The proposal for a Continental Partnership (CP) has received a great deal of attention. Two of the authors, André Sapir and Guntram Wolff, clarify some misunderstandings and respond to five key criticisms. They argue that the CP does not offer a way for EU members to restrict freedom of movement, nor is there a great risk of “political contagion”. Indeed, a CP arrangement could be the best route for the remaining EU members to maintain strong economic and security cooperation with the UK, while defending themselves against dumping and vetoes.
In order to secure growth and jobs, Europe needs a new growth model built on developing emerging sectors with high value added. But in which sectors can Europe grow, and what economic policies would work?
Yields on European sovereign bonds have reached historically low levels in 2016. This secular decline in long-term sovereign yields is not limited to the euro area. Why are interest rates currently so low? Are low long-term trates justified by fundamental factors or is it an artificial phenomenon?
Just as the City owes much of its current awe-inspiring prosperity to European integration, the brutal realities of Brexit will make it shrink, not thrive. All this is bleak news, not just for the City but for the UK's economy.
In this Policy Contribution, Maria Demertzsis and Guntram B. Wolff discuss three progressive steps for strengthening the fiscal framework at the euro-area level. These lead to less interference in national fiscal policymaking thanks to a more credible no-bailout clause, increased risk sharing and different degrees of provision of euro-area-wide public goods and fiscal stabilisation.
11 hours ago
11 hours ago
Europe is at a crossroads. What must European leaders do to combat populism, the refugee crisis, and low growth?
The Belt and Road aims to ease bottlenecks for cross-border trade in Asia, Europe and Africa. This paper measures empirically whether the reduction in transportation costs will have a positive impact on trade flows for Belt and Road countries and for EU countries. The authors also explore the possibility that the Belt and Road may eventually go beyond its current objectives towards the creation of a free trade area.
This paper leaves aside the issue of EU reform and focuses on the desirable EU-UK relationship after Brexit. The authors argue that none of the existing models of partnership with the EU would be suitable for the UK. They propose a new form of collaboration, a continental partnership, which is considerably less deep than EU membership but rather closer than a simple free-trade agreement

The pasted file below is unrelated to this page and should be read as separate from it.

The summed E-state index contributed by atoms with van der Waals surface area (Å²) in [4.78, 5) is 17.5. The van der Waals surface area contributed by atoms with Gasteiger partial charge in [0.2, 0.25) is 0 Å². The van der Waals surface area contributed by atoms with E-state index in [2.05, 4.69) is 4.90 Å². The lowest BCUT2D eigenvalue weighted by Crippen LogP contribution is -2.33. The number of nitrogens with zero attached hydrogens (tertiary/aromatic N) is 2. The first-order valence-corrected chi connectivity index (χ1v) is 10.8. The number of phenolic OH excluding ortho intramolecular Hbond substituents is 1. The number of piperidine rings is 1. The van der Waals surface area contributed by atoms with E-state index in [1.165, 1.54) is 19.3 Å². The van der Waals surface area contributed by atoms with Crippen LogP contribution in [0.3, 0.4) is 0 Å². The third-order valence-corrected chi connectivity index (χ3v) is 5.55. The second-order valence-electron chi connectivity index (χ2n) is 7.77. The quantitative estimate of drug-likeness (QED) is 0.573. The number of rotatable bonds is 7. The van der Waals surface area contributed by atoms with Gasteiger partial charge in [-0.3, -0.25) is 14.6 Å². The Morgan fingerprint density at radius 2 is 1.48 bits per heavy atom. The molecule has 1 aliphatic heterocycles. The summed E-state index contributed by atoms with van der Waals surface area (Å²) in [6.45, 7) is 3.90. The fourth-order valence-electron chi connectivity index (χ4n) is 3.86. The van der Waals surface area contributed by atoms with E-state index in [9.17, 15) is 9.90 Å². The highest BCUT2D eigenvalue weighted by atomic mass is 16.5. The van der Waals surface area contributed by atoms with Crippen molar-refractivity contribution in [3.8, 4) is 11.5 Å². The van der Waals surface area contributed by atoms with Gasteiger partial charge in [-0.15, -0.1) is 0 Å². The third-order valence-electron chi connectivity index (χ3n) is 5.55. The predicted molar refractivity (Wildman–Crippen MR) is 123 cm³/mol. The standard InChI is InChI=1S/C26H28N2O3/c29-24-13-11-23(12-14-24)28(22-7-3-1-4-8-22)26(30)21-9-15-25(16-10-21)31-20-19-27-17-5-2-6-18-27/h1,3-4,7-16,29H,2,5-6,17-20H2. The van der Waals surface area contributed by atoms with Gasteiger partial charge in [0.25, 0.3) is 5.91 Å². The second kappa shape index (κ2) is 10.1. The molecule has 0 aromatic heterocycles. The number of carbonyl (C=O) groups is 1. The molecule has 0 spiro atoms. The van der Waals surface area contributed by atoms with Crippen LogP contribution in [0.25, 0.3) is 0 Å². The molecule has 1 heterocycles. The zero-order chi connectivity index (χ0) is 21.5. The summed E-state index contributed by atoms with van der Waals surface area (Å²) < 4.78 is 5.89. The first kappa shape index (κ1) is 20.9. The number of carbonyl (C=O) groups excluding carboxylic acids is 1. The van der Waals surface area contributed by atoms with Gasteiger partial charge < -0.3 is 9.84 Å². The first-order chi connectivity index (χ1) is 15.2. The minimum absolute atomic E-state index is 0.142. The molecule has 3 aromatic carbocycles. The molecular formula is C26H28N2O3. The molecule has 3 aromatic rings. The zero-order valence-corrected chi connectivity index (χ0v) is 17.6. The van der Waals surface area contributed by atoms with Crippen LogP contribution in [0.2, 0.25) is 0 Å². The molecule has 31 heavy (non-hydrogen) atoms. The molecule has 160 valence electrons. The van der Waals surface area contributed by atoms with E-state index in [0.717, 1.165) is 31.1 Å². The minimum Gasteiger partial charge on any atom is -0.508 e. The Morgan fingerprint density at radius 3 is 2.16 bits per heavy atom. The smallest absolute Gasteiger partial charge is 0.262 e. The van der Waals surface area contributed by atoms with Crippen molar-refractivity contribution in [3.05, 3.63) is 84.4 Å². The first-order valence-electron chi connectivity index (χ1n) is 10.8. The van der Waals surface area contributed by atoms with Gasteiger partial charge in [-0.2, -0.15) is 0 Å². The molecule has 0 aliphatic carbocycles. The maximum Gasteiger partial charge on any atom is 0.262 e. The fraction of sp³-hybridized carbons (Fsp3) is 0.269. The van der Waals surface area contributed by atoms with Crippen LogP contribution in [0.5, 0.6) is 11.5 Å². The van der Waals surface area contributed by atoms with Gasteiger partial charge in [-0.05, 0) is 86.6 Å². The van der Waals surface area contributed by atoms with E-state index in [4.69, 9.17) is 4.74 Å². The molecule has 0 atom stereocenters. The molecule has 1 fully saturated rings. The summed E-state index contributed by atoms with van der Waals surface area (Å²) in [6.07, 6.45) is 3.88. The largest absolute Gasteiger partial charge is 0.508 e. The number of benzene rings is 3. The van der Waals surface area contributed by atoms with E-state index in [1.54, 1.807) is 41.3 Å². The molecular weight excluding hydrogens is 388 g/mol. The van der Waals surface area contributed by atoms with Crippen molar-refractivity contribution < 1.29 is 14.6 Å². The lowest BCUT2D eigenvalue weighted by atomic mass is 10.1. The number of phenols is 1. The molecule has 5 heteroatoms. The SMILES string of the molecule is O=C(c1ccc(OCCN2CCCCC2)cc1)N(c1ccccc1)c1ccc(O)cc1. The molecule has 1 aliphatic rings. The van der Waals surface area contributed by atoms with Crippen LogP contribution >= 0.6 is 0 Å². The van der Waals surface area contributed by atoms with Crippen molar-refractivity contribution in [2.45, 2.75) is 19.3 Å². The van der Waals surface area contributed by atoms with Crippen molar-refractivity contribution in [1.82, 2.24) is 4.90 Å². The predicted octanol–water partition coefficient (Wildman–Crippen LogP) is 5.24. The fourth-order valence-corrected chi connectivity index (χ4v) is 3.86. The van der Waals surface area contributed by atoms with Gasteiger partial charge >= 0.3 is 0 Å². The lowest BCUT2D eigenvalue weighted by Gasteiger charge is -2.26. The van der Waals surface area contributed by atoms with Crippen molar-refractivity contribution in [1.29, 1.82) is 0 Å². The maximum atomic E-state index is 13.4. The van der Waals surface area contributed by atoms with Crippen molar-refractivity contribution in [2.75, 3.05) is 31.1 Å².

Oral presentation at the French Senate
Why is inclusive growth important and how do the EU’s social problems differ from social problems in other parts of the world?
What’s at stake: This week saw two important Central Banks’ meetings, whose outcomes could hardly be more different. While the U.S. Federal Reserve left interest rates unchanged, the Bank of Japan introduced a big shift in its easing framework. BOJ committed itself to overshoot its inflation target of 2 percent, and introduced a targeting of the yield on ten-year Japanese government debt, initially at about zero percent. We review the economic blogosphere reaction to this latest monetary policy action.
How does big data generate economic value for firms and individuals? How should we respond to potential antitrust concerns?
How can we encourage long-term investment in Europe? Many factors hinder long-term investment but are there risks involved in reviewing existing regulation?
Three months after the results of the UK referendum there is still a lot of uncertainty about the future. The Financial Times and Bruegel bring together a panel to discuss the most crucial questions.
The Europe Lab aims to support the design, launch and implementation of actionable agendas for public-private collaborations to increase competitiveness and inclusive growth in Europe.
Why is the Euro in trouble? Are philosophical differences between the founding countries to blame and can those differences be reconciled?